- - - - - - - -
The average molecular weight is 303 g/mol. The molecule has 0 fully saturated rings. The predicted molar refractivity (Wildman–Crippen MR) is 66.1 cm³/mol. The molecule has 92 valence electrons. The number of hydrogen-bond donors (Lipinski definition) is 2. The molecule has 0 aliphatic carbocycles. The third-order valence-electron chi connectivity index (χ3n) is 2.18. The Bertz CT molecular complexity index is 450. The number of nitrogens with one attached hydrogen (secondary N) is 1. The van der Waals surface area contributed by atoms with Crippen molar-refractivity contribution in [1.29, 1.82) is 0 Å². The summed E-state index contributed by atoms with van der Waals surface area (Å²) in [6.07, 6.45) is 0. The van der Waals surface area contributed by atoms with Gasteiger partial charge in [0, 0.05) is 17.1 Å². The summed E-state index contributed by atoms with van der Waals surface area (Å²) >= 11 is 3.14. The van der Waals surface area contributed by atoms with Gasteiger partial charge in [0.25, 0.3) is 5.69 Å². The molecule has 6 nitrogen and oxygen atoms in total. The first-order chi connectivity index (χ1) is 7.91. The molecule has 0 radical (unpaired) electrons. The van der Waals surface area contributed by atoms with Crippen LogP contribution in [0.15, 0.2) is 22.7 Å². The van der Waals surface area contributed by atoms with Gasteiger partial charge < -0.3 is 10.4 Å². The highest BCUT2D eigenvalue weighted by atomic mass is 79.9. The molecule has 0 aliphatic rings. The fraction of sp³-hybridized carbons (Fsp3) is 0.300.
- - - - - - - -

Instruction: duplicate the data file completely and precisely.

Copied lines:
The average molecular weight is 303 g/mol. The molecule has 0 fully saturated rings. The predicted molar refractivity (Wildman–Crippen MR) is 66.1 cm³/mol. The molecule has 92 valence electrons. The number of hydrogen-bond donors (Lipinski definition) is 2. The molecule has 0 aliphatic carbocycles. The third-order valence-electron chi connectivity index (χ3n) is 2.18. The Bertz CT molecular complexity index is 450. The number of nitrogens with one attached hydrogen (secondary N) is 1. The van der Waals surface area contributed by atoms with Crippen molar-refractivity contribution in [1.29, 1.82) is 0 Å². The summed E-state index contributed by atoms with van der Waals surface area (Å²) in [6.07, 6.45) is 0. The van der Waals surface area contributed by atoms with Gasteiger partial charge in [0, 0.05) is 17.1 Å². The summed E-state index contributed by atoms with van der Waals surface area (Å²) >= 11 is 3.14. The van der Waals surface area contributed by atoms with Gasteiger partial charge in [0.25, 0.3) is 5.69 Å². The molecule has 6 nitrogen and oxygen atoms in total. The first-order chi connectivity index (χ1) is 7.91. The molecule has 0 radical (unpaired) electrons. The van der Waals surface area contributed by atoms with Crippen LogP contribution in [0.15, 0.2) is 22.7 Å². The van der Waals surface area contributed by atoms with Gasteiger partial charge < -0.3 is 10.4 Å². The highest BCUT2D eigenvalue weighted by atomic mass is 79.9. The molecule has 0 aliphatic rings. The fraction of sp³-hybridized carbons (Fsp3) is 0.300.